"Participants are also given opportunities to connect with community-based resources for healthy food as well as tangible cooking and nutrition materials or equipment," said Horovitz. "All of the details of these workshops are determined by the community – the content of the dialogues, the food we cook, and the strategies for connecting participants to resources." Community Cooks 2.0 is planning to double in size. Goals of the program include food education, sharing cooking techniques and recipes as well as sending families home with bulk amounts of food. People enjoyed the program because it was an opportunity to be part of a cooking club and meet other families living in their neighborhood.
If you are a Jordan neighborhood resident, you may have noticed the community garden on the corner of 26th Ave. N and Knox Ave. N in Minneapolis. Through a partnership with Jordan Area Community Council (JACC), AFC installed a flower garden, six raised beds, a compost bin and rain barrels. By next year, AFC plans to expand the community garden and start an intergenerational growing and cooking program with We-Win Institute.
AFC is also partnering with the City of Minneapolis and the West Broadway Business and Area Coalition (WBC) on the Healthy Corner Store Initiative. Together the partnership will work to reposition the 12 Northside corner stores to provide and increase sales of fresh, local, and affordable produce. As corner stores are often under scrutiny for high prices and old produce, the collaboration is working to achieve a win-win for both the community members and business owners by increasing sales while providing a better selection at a lower price. Project elements include enhanced produce displays, increased visibility of healthy foods within the stores and community outreach and marketing around the availability of fresh produce.
Horovitz also contributes and partners with several other organizations working on food justice issues in North, including the West Broadway Farmers Market. She has been at the West Broadway Farmers Market twice this season, first preparing a mouthwatering watermelon salad, and a few weeks later returning to show market-goers how to make chickpea and veggie salad, a dish designed to be perfect for those breaking fast during Ramadan, as well as everyone else.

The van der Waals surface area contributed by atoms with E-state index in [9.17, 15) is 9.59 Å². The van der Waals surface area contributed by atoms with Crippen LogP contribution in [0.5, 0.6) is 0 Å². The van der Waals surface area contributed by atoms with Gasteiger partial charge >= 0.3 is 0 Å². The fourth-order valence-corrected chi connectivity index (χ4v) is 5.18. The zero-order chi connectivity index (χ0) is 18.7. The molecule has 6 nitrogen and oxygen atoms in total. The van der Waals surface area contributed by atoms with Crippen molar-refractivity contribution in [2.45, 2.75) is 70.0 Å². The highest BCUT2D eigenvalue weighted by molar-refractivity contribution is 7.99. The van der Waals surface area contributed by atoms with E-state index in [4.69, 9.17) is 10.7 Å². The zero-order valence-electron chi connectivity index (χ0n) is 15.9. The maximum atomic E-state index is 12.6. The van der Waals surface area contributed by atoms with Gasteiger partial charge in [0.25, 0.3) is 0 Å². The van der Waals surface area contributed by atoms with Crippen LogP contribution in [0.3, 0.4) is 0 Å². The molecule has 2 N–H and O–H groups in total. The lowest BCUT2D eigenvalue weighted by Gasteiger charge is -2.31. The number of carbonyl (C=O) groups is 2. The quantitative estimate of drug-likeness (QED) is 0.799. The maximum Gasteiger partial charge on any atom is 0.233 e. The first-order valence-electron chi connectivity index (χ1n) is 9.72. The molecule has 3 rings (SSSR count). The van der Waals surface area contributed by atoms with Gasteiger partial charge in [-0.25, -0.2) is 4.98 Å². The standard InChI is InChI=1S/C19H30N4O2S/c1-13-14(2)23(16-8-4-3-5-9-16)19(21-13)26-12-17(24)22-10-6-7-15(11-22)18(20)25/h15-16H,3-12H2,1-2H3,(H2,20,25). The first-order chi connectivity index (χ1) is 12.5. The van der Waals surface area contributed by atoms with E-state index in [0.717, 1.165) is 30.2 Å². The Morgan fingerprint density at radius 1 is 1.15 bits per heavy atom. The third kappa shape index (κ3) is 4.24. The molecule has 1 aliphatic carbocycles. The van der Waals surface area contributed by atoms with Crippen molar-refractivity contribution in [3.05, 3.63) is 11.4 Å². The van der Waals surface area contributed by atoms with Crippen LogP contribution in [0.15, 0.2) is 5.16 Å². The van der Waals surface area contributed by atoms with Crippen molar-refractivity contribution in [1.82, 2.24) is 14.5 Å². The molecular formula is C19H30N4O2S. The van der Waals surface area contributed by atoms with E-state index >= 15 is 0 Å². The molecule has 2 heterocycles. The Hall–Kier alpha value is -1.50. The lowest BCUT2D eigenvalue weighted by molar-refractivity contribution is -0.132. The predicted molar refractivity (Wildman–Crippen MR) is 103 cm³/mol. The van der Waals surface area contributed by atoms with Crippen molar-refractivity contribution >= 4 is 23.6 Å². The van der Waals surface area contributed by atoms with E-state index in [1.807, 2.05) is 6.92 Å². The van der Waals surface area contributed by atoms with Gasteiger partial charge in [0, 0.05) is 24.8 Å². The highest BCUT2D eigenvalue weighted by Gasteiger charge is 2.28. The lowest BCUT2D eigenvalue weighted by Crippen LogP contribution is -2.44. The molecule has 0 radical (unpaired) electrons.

In her outreach, Horovitz gets a great deal of feedback from the community on what food related businesses people want.
"People want to see more grocery stores with better quality and affordable fresh produce. They want healthy food options for carryout and restaurants and multi-cultural markets. I also hear that people are interested in diverse cultural food options, perhaps a Latin-soul food fusion," said Horovitz. She described the market gap in healthy food choice in North Minneapolis as "the chicken and egg challenge."
The market thinks people only want to eat unhealthy food, but in reality, until we have options, it is difficult to assess what people really want. Horovitz herself admits, "Even though (I don't like to), I find myself eating unhealthy food; my issue being time. There is nowhere to pick up a healthy meal fast. And other people's access issues include transportation, money and time."
When asked about the Y.N. RichKids, Horovitz responded, "The kids are talented and singing about what they know and expressing themselves with what they are familiar with. When you have a neighborhood that is saturated with unhealthy food choices kids are more likely to rap about unhealthy food than fruit and vegetables. It is a dream for kids to rap about fresh produce."
Whether Y.N. RichKids' next song is about Honeycrisp apples and snap peas or not, Horovitz and AFC would like to make sure that all of the young rappers have access to them and an array of healthy foods, at the corner store and beyond.